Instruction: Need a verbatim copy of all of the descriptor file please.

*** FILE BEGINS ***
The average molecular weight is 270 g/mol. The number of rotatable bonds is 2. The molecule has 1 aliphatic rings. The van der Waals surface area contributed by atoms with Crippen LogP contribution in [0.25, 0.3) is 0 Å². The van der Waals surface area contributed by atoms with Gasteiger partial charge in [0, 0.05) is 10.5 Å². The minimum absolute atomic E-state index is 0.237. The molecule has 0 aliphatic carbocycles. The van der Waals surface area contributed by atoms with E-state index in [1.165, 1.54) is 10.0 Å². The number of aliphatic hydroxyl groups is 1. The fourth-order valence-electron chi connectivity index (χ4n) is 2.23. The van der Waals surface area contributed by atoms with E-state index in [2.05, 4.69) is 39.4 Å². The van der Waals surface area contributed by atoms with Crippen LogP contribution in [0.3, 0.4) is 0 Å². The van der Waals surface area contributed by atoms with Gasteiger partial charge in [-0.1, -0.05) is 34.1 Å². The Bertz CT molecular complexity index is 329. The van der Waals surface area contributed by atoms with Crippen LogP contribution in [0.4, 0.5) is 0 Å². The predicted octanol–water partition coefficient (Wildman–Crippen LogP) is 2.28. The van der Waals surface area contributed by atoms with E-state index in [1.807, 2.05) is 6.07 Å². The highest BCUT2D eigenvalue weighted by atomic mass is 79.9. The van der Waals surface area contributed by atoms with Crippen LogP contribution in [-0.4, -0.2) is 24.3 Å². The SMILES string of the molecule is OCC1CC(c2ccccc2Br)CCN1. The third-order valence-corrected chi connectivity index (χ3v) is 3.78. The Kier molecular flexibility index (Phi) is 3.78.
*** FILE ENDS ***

The average molecular weight is 270 g/mol. The number of rotatable bonds is 2. The molecule has 1 aliphatic rings. The van der Waals surface area contributed by atoms with Crippen LogP contribution in [0.25, 0.3) is 0 Å². The van der Waals surface area contributed by atoms with Gasteiger partial charge in [0, 0.05) is 10.5 Å². The minimum absolute atomic E-state index is 0.237. The molecule has 0 aliphatic carbocycles. The van der Waals surface area contributed by atoms with E-state index in [1.165, 1.54) is 10.0 Å². The number of aliphatic hydroxyl groups is 1. The fourth-order valence-electron chi connectivity index (χ4n) is 2.23. The van der Waals surface area contributed by atoms with E-state index in [2.05, 4.69) is 39.4 Å². The van der Waals surface area contributed by atoms with Crippen LogP contribution in [0.3, 0.4) is 0 Å². The van der Waals surface area contributed by atoms with Gasteiger partial charge in [-0.1, -0.05) is 34.1 Å². The Bertz CT molecular complexity index is 329. The van der Waals surface area contributed by atoms with Crippen LogP contribution in [0.4, 0.5) is 0 Å². The predicted octanol–water partition coefficient (Wildman–Crippen LogP) is 2.28. The van der Waals surface area contributed by atoms with E-state index in [1.807, 2.05) is 6.07 Å². The highest BCUT2D eigenvalue weighted by atomic mass is 79.9. The van der Waals surface area contributed by atoms with Crippen LogP contribution in [-0.4, -0.2) is 24.3 Å². The SMILES string of the molecule is OCC1CC(c2ccccc2Br)CCN1. The third-order valence-corrected chi connectivity index (χ3v) is 3.78. The Kier molecular flexibility index (Phi) is 3.78.